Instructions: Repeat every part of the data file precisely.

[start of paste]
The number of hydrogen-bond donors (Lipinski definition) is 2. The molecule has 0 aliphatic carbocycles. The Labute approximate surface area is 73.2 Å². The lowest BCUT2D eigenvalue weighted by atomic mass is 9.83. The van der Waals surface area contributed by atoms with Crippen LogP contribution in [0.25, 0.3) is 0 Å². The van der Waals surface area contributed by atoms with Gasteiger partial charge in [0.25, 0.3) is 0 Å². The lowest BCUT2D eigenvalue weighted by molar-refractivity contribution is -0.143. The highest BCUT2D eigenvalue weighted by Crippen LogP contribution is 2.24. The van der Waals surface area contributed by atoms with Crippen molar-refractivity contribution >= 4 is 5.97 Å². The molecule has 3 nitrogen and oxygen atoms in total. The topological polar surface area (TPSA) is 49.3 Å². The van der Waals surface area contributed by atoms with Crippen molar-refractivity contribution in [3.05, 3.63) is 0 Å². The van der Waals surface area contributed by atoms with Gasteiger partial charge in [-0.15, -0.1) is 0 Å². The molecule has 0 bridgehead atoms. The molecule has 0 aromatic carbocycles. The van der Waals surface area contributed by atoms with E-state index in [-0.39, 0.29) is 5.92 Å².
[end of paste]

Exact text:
The number of hydrogen-bond donors (Lipinski definition) is 2. The molecule has 0 aliphatic carbocycles. The Labute approximate surface area is 73.2 Å². The lowest BCUT2D eigenvalue weighted by atomic mass is 9.83. The van der Waals surface area contributed by atoms with Crippen LogP contribution in [0.25, 0.3) is 0 Å². The van der Waals surface area contributed by atoms with Gasteiger partial charge in [0.25, 0.3) is 0 Å². The lowest BCUT2D eigenvalue weighted by molar-refractivity contribution is -0.143. The highest BCUT2D eigenvalue weighted by Crippen LogP contribution is 2.24. The van der Waals surface area contributed by atoms with Crippen molar-refractivity contribution >= 4 is 5.97 Å². The molecule has 3 nitrogen and oxygen atoms in total. The topological polar surface area (TPSA) is 49.3 Å². The van der Waals surface area contributed by atoms with Crippen molar-refractivity contribution in [3.05, 3.63) is 0 Å². The van der Waals surface area contributed by atoms with Gasteiger partial charge in [-0.15, -0.1) is 0 Å². The molecule has 0 bridgehead atoms. The molecule has 0 aromatic carbocycles. The van der Waals surface area contributed by atoms with E-state index in [-0.39, 0.29) is 5.92 Å².